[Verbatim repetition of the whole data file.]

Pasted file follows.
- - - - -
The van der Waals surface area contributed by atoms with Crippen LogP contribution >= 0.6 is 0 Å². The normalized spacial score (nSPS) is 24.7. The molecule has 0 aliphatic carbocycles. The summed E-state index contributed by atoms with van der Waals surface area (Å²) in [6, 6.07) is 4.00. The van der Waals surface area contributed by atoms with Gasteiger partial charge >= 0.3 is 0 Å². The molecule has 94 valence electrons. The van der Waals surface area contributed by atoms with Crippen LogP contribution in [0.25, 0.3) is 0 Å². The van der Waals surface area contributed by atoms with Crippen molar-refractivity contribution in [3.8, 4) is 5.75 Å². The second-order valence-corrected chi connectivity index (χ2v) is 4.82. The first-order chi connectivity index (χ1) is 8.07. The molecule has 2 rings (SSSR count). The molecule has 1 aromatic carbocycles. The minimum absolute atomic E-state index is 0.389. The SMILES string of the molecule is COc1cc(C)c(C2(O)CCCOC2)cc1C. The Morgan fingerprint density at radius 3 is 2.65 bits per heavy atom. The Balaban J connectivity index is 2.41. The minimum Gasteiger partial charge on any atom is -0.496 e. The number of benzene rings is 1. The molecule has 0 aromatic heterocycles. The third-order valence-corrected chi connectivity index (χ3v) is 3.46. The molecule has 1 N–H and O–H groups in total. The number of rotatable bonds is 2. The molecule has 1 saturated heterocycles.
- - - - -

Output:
The van der Waals surface area contributed by atoms with Crippen LogP contribution >= 0.6 is 0 Å². The normalized spacial score (nSPS) is 24.7. The molecule has 0 aliphatic carbocycles. The summed E-state index contributed by atoms with van der Waals surface area (Å²) in [6, 6.07) is 4.00. The van der Waals surface area contributed by atoms with Gasteiger partial charge >= 0.3 is 0 Å². The molecule has 94 valence electrons. The van der Waals surface area contributed by atoms with Crippen LogP contribution in [0.25, 0.3) is 0 Å². The van der Waals surface area contributed by atoms with Crippen molar-refractivity contribution in [3.8, 4) is 5.75 Å². The second-order valence-corrected chi connectivity index (χ2v) is 4.82. The first-order chi connectivity index (χ1) is 8.07. The molecule has 2 rings (SSSR count). The molecule has 1 aromatic carbocycles. The minimum absolute atomic E-state index is 0.389. The SMILES string of the molecule is COc1cc(C)c(C2(O)CCCOC2)cc1C. The Morgan fingerprint density at radius 3 is 2.65 bits per heavy atom. The Balaban J connectivity index is 2.41. The minimum Gasteiger partial charge on any atom is -0.496 e. The number of benzene rings is 1. The molecule has 0 aromatic heterocycles. The third-order valence-corrected chi connectivity index (χ3v) is 3.46. The molecule has 1 N–H and O–H groups in total. The number of rotatable bonds is 2. The molecule has 1 saturated heterocycles.